SOURCE: International SEMATECH Manufacturing Initiative

November 28, 2005 11:00 ET

ISMI & Key Software Suppliers Confirm Interoperability of Interface A Solutions

AUSTIN, TX -- (MARKET WIRE) -- November 28, 2005 -- The semiconductor equipment communication standards known as Interface A can interoperate effectively when different solutions are mixed in a fab-like environment, according to characterization recently conducted by International SEMATECH Manufacturing Initiative (ISMI) and four software suppliers.

At ISMI's e-Manufacturing Lab, representatives of four major suppliers of Interface A software -- AIS/Siemens, Asyst Technologies, Cimetrix, and HCL Technologies -- collaborated with ISMI engineers to "mix and match" each other's renditions of the emerging interface.

"Overall, compatibility among the versions was excellent," said Harvey Wohlwend, manager in ISMI's e-Manufacturing initiative. "Most of the issues we found related to different approaches for utilizing XML/SOAP technology, which is new to the semiconductor industry."

Wohlwend called the effort "a great success in improving deployment readiness" and said ISMI is pleased the e-Manufacturing lab served its intended purpose, in this case to collaborate pre-competitively while still protecting the participants' intellectual property. The learnings from this effort will be published in a white paper as guidance for ISMI member companies and the industry.

Interface A, based on XML Web services, provides microchip manufacturers with access to more complete and useful data for key applications, such as equipment diagnostics and advanced process control. The interface is rapidly emerging as a high-speed data highway enabling new opportunities for productivity improvement.

Software producers may differ in their approaches in constructing the interface, potentially leading to incompatibility among different versions. Seeking to head off traditional software integration challenges, the four suppliers agreed to work together with ISMI on interoperability profiling. ISMI provided the software supplier engineers with workstations, a network, and detailed knowledge of the usage scenarios and the test methodology.

"Each came with an Interface A implementation on an equipment simulator, as well as a sample client for communicating with the implementation," said Lance Rist, who organized the profiling effort for ISMI. "The major goal was to have supplier A's equipment communicate with Supplier B's client, supplier B's equipment communicate with supplier C's client, and so on."

"This was a proactive move by ISMI and we were quick to sign up," said Dave Faulkner, executive vice president of sales and marketing at Cimetrix. "The interoperability characterization will save countless headaches at the fab, and demonstrates the resources available to assist the industry in adopting new technologies."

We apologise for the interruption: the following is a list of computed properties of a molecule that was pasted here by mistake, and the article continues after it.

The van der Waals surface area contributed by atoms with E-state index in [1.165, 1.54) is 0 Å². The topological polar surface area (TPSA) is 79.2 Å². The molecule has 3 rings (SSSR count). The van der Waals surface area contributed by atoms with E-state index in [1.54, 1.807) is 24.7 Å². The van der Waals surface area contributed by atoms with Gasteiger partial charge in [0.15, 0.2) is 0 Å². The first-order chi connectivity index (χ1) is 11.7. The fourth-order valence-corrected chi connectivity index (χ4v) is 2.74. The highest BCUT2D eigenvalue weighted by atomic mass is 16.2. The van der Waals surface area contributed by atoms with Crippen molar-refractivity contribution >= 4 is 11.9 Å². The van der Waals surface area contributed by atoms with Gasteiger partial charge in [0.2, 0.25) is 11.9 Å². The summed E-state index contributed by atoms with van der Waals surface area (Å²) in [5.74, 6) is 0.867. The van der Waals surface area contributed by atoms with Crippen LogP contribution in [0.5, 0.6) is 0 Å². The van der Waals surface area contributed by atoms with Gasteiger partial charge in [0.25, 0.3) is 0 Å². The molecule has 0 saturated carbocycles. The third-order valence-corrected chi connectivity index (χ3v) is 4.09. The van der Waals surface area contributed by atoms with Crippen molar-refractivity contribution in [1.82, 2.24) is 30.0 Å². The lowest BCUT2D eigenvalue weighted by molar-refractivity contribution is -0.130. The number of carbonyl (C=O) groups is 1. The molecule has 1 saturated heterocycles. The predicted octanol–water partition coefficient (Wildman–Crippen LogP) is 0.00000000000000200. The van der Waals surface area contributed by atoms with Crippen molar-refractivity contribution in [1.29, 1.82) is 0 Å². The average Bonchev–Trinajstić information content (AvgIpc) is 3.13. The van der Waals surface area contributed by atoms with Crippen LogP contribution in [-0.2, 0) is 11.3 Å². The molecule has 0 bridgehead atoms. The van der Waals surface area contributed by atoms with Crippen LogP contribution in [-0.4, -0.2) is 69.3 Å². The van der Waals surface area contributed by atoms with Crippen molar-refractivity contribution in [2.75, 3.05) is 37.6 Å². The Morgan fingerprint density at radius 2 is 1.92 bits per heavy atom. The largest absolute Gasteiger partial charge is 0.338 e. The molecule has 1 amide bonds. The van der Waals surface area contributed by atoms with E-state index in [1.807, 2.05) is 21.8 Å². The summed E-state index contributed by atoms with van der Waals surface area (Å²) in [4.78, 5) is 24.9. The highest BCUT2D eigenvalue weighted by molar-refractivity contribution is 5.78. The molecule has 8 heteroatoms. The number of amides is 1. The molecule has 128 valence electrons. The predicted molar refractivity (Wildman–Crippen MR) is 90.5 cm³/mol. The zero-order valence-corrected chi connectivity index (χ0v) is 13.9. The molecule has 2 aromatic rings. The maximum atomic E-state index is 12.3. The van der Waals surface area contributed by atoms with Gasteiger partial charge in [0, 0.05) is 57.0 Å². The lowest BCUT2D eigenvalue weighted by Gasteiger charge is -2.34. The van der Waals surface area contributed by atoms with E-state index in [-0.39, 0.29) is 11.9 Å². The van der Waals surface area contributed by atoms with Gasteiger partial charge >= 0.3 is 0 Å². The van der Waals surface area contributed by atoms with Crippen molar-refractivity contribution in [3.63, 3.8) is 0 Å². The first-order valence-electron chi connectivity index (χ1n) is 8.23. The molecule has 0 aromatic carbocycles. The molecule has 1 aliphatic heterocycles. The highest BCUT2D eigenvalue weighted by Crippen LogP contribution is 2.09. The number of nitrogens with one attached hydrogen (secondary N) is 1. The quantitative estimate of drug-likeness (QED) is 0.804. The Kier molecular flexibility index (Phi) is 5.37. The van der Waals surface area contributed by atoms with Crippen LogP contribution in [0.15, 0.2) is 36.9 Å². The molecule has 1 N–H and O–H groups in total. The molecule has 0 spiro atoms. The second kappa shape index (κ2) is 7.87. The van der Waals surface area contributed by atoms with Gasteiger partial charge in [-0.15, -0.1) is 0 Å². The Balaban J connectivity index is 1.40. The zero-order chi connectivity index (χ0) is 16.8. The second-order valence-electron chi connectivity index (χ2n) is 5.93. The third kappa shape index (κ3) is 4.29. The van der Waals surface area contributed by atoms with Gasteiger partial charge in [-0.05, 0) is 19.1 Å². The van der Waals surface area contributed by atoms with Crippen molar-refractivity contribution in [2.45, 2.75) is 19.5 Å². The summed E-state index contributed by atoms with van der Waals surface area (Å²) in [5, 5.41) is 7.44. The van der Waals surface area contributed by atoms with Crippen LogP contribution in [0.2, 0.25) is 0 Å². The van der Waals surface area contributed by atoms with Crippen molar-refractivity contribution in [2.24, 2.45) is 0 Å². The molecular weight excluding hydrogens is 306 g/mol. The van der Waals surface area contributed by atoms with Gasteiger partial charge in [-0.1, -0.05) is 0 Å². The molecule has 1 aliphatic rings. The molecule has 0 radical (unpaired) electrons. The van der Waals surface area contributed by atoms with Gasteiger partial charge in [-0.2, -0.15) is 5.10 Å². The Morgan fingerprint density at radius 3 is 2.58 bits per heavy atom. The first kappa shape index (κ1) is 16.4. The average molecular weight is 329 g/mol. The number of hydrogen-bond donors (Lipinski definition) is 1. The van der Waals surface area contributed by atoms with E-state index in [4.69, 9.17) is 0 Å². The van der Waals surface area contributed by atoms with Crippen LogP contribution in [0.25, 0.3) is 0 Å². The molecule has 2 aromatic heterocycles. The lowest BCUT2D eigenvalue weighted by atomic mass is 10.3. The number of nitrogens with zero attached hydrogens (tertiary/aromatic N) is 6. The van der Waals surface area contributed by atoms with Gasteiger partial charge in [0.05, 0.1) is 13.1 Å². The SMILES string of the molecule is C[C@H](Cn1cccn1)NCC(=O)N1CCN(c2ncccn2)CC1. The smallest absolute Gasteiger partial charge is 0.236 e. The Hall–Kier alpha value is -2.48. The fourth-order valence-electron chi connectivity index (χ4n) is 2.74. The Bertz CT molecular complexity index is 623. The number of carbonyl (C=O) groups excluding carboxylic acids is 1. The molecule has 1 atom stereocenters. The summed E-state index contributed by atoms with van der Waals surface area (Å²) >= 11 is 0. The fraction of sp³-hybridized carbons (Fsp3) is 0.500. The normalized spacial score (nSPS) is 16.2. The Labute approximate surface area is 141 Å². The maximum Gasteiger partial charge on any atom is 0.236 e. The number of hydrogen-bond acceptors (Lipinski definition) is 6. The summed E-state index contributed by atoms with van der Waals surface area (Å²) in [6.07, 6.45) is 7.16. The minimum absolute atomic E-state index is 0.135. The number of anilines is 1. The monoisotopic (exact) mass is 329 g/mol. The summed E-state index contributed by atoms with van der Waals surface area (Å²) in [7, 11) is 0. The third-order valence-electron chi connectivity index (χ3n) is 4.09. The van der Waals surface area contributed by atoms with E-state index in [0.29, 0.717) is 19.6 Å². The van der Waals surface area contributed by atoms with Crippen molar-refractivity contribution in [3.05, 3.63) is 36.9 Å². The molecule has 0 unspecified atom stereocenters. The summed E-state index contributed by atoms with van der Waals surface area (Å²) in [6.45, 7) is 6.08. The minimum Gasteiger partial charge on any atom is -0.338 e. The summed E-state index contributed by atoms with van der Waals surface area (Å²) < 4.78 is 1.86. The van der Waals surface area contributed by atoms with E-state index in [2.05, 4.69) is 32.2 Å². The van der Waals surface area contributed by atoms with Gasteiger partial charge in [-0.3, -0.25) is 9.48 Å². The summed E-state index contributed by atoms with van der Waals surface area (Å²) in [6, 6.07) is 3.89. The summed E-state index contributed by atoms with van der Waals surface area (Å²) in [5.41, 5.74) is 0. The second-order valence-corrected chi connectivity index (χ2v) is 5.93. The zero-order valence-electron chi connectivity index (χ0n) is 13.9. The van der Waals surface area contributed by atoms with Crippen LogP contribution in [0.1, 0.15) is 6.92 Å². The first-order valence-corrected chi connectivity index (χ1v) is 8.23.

"We thank ISMI for the opportunity to participate in this important event that takes forward the development of an industry wide solution," said Divakar Maddipatla, corporate vice president and head of Global Semiconductor Practice, HCL Technologies. "It is encouraging to note that HCL iDA interoperates with solutions from other leading vendors. This represents an opportunity for the industry to adopt a standards-based solution to solve one of the most pressing problems in factory automation."

Jim Holliday, vice president of software marketing for Asyst said, "The opportunity to exercise software in this innovative and unbiased testing environment will undoubtedly lower the challenges and risk of industry adoption for Interface A. The identification and correction of connectivity issues prior to deployment on a tool or within a fab will yield faster integration, deployment and ROI. Asyst welcomed the opportunity to participate and is extremely pleased with the entire process and end results."

Engineers used the EDA Evaluation Method created by ISMI to confirm basic connectivity and interoperability. They focused on basic messaging, using typical scenarios to complete normal tasks.

"EDA [Interface A] provides a high potential for cost reduction and time saving in the area of equipment integration," said Eckhard Schöbel, vice president of research and development for AIS Automation. "To establish a product such as EDA worldwide, it is essential to ensure compatibility among products of different suppliers. The independent ISMI lab is a facility for doing this efficiently. This innovative kind of environment is an important base for the successful worldwide rollout of EDA products. Our expectations tool have been met well and accurately."

According to Wohlwend, "There was excellent cooperation among the participants, with a desire to understand the issues and work them out." He added that engineers then gathered for a debriefing session, with the first comment being, "When can we do this again?"

"This effort fostered a spirit of cooperation within the semiconductor software industry," Wohlwend said. "As a result, the Interface A specifications and implementations are ready to move to factory deployment -- and that's a tremendous service for ISMI member companies."

ISMI is a global alliance of the world's major semiconductor manufacturers, dedicated to reducing cost per wafer, and ultimately cost per die, through cooperative programs focused on manufacturing effectiveness. The consortium conducts programs in manufacturing infrastructure, methods, standards, and productivity, with the aim of reducing the costs of producing finished wafers and chips and driving solutions to major productivity challenges. ISMI is a wholly owned subsidiary of SEMATECH of Austin, TX.

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